Specialty Food Magazine

Winter 2019

Specialty Food Magazine is the leading publication for retailers, manufacturers and foodservice professionals in the specialty food trade. It provides news, trends and business-building insights that help readers keep their businesses competitive.

Issue link: https://www.e-digitaleditions.com/i/1061591

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Page 18 of 127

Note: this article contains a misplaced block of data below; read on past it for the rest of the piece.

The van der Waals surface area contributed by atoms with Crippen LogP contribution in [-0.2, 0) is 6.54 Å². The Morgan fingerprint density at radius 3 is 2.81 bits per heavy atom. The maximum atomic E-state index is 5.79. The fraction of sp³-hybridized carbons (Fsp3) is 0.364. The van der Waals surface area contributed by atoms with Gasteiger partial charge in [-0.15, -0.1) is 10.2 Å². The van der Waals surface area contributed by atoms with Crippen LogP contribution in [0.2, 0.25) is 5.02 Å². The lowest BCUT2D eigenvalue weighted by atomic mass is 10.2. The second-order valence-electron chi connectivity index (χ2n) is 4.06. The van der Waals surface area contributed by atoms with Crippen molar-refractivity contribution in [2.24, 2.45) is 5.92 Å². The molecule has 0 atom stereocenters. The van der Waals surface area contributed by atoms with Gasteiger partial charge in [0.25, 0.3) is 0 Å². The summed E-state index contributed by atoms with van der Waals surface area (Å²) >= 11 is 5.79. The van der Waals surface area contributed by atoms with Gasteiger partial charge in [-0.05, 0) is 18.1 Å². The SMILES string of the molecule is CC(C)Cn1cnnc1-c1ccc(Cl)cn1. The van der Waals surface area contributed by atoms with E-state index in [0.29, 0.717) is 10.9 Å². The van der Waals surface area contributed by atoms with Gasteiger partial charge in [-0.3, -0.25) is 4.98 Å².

& A look at the events, issues, and innovations shaping specialty food, plus industry news, trends, and more. trends happenings THE RETURN OF THE MILKMAN Milk boxes have returned to doorsteps across America, but they're filled with much more than fresh milk. Local ice cream, butter, artisan bread, and cold brew coffee are turning old-fashioned milk delivery into a modern con- venience. This may be a viable way for dairy farmers to contend with the excess organic and conventional milk supply, plummeting prices, mega-size dairy farms crossing state lines, and the burgeoning global plant-based dairy market, which is forecast to hit $16.3 billion next year, according to Innova Market Insights. While some dairies charge a fee for the service, others, like Washington state's Smith Brothers Farms, a local family-owned and -operated dairy that has been serving the greater Puget Sound area for more than 90 years, offer free delivery for orders over $10 of its organic dairy products, as well as an array of local and artisan groceries, to more than 50,000 homes a week. It also supplies an insulated porch box, and a dedicated delivery person. Produce Coating Reduces Food Waste A new plant-based coating has taken produce aisles by storm with its claims of slowing oxidation, therefore rotting and spoiling, which saves grocers money, and reduces waste. Made of plant-derived materials that naturally exist in the peels, seeds, and pulp of fruits and vegetables, Apeel Sciences' coating was launched on avocados and can double the lifespan of produce without refrigeration by keeping moisture inside and oxygen out. This allows growers to let the produce ripen naturally before the journey to the store. Colorless, odorless, and tasteless, Apeel's coating can be applied to the surface of more than two dozen types of harvested fruits and vegetables. Costco and Kroger are two giants that are selling Apeel avocados, helping them meet their goals of reducing food waste while providing better-quality produce. And Midwestern grocery chain Harps reported that it has reduced the amount of avocados it has to throw out by 60 percent in just a few months. PHOTO: APEEL SCIENCES 16 ❘ SPECIALTY FOOD MAGAZINE specialtyfood.com

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